4 Market Access Assumptions Misleading Biotechs

Biotechnology companies often do not have the market access resources comparable to large pharma. While this can pose a challenge, there is a considerable opportunity for biotechs to reduce this disadvantage by using health technology assessment (HTA) data in innovative ways to inform and drive their market access decision-making.

With our innovative technology platform and focus on data quality, we have been helping biotech companies understand the market access space for bellwether HTA agencies for the past seven years. Throughout our experience with biotechnology companies, we continually see four assumptions about the HTA process and market access:

  1. The data collected and submitted for regulatory approval will be sufficient for HTA and reimbursement.
  2. Just like in the US, market access in other countries happens rapidly after regulatory approval.
  3. Global market access planning begins after phase III clinical trials.
  4. If my clinical results are great, I don't have to worry about cost.

In this four-part series, we will assess each of these assumptions and, through data-driven analysis, reveal how each is a misconception that may be derailing the market access process.

Part 1: All Reviews are Created Equal

Traditionally, the drug development process has focused on gaining regulatory approval and the pivotal clinical trials form the foundation of this approval. But are these evidence sources sufficient for HTA and reimbursement?

We took a data-driven approach and compared the methodology of regulatory agencies and HTA agencies to determine how much overlap exists. We compared the preferences and requirements of the US Food and Drug Administration (FDA) and the European Medicines Agency (EMA) to those of seven bellwether HTA agencies—NICE, SMC, G-BA/IQWiG, HAS, CADTH, and PBAC—on the key dimensions of:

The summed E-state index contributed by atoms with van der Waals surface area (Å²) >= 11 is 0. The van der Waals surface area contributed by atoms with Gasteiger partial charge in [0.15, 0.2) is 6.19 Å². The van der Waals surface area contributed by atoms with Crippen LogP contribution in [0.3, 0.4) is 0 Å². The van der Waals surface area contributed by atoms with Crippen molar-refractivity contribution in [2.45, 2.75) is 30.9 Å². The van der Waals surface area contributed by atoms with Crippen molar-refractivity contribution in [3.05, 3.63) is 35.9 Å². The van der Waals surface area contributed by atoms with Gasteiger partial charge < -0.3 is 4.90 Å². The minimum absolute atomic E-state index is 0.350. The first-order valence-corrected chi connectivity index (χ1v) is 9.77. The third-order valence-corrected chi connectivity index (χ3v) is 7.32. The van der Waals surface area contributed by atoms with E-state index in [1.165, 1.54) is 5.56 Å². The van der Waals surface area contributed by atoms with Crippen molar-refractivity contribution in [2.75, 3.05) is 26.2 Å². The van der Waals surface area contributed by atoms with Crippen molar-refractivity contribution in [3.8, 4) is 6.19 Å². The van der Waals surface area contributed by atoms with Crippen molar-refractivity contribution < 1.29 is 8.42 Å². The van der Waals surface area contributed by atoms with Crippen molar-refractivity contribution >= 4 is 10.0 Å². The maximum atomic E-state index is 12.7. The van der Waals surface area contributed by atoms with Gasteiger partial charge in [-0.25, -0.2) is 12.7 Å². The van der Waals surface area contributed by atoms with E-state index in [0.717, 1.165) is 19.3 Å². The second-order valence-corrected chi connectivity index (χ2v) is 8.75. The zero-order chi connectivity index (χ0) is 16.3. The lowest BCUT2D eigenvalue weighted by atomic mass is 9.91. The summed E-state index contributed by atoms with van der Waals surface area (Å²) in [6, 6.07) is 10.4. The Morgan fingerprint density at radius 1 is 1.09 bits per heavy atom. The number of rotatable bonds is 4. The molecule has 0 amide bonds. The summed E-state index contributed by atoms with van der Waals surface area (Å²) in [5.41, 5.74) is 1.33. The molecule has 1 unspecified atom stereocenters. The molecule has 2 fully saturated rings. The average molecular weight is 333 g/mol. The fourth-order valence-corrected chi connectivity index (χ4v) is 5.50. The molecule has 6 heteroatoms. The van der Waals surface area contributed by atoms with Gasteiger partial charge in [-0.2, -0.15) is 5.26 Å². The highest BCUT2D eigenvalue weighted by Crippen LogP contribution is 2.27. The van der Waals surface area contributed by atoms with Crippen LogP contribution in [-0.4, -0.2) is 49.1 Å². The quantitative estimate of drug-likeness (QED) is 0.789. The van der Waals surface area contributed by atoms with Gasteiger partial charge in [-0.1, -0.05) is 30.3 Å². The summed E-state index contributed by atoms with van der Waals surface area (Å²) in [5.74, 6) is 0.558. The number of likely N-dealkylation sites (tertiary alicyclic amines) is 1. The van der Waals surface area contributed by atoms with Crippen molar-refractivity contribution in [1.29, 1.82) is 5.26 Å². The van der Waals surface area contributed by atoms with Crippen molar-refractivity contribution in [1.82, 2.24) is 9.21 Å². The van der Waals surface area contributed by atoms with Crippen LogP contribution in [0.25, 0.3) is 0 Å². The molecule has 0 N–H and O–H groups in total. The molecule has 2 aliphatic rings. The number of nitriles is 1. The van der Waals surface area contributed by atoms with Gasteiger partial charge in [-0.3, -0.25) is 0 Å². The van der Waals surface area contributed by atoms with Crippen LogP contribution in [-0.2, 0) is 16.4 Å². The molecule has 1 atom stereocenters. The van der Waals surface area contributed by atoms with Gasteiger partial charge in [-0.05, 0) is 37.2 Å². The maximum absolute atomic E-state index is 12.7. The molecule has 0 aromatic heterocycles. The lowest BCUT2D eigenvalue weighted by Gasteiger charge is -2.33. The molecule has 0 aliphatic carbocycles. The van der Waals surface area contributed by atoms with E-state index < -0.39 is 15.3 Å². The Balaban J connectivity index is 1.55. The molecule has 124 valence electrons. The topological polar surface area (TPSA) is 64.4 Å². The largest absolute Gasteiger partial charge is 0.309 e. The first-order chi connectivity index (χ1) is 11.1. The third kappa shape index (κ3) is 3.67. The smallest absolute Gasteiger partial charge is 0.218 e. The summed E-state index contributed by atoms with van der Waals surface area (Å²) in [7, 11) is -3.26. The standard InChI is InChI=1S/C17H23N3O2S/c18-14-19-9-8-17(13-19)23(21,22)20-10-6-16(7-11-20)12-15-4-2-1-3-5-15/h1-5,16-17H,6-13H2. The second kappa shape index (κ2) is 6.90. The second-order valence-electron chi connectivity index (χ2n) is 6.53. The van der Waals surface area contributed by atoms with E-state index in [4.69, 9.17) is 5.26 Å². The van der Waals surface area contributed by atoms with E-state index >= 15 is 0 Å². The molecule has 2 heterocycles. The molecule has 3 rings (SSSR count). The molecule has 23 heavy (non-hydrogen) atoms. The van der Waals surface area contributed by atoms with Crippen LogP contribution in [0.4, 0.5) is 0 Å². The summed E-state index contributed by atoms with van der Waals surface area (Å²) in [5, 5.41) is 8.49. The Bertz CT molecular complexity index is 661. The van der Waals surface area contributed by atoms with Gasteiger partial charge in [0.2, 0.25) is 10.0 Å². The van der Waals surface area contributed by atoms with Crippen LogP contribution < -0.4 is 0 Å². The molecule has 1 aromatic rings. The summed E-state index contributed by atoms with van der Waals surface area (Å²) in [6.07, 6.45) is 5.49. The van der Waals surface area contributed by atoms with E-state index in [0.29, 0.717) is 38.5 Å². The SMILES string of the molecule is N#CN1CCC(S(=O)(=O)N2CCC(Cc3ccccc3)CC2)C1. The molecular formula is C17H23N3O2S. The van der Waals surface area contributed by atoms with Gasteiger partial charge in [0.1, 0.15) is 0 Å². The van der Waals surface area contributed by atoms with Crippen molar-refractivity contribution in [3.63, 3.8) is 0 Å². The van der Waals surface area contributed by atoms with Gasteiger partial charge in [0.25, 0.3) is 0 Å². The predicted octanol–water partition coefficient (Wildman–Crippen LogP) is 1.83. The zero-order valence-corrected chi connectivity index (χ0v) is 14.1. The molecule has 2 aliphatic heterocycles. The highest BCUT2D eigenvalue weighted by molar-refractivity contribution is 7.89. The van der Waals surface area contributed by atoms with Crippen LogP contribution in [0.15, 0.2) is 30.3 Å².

• Clinical trial study design
  • Comparators
  • Clinical trial outcomes / endpoints
  • Quality of life (QoL)
  • Utilities / cost-effectiveness

Regulatory agencies and HTA agencies have different objectives in evaluating the clinical evidence base. This is not surprising since they have different priorities—regulatory agencies are focused on the efficacy and safety of the product, while HTA agencies are focused on the clinical effectiveness and, in some cases, the cost-effectiveness of a product. 

  Regulatory HTA Agencies
Study Design Adequate, well-controlled studies vs. placebo or active comparator Randomized controlled trials vs. standard of care
Comparators Placebo or active comparator Standard of care
Outcomes / Endpoints  – Clinically meaningful (dependent upon disease condition
 – Surrogate end points are acceptable
 – Final endpoints / patient-relevant endpoints
 – Surrogate endpoints are not acceptable
Quality of Life (QoL) Not required Required for some agencies
Utilities /
Not required Required for all agencies except G-BA / IQWiG

The slight differences in the regulatory and reimbursement evidence requirements reflect these goals. The regulatory agencies are willing to accept more types of clinical trial study designs (if justified) and are less restrictive in the comparators required in order to demonstrate efficacy and safety. In contrast, HTA agencies are more concerned with evaluating high-quality evidence of the drug against the "correct comparator," or the country's standard of care. HTA agencies differ in their endpoint preferences compared to regulatory agencies; regulatory agencies are more willing to accept surrogate endpoints than HTA agencies and HTA agencies are more likely to request or require QoL data.

Because regulatory and HTA agencies have different objectives, it is intuitive that their evidence requirements differ. Further, as outlined in the table above, the dimensions and relative values on which agencies evaluate drugs differ. Drug development is a very time-sensitive and costly endeavor during which manufacturers, especially in biotechnology, must continually balance the needs and costs associated with bringing a drug to market. Therefore, considering specific and targeted strategies for each reimbursement and regulatory agency is the most efficient and cost-effective approach to gaining optimal market access.

Stay tuned for part two of this series where we will examine the relative speed of market access after regulatory approval.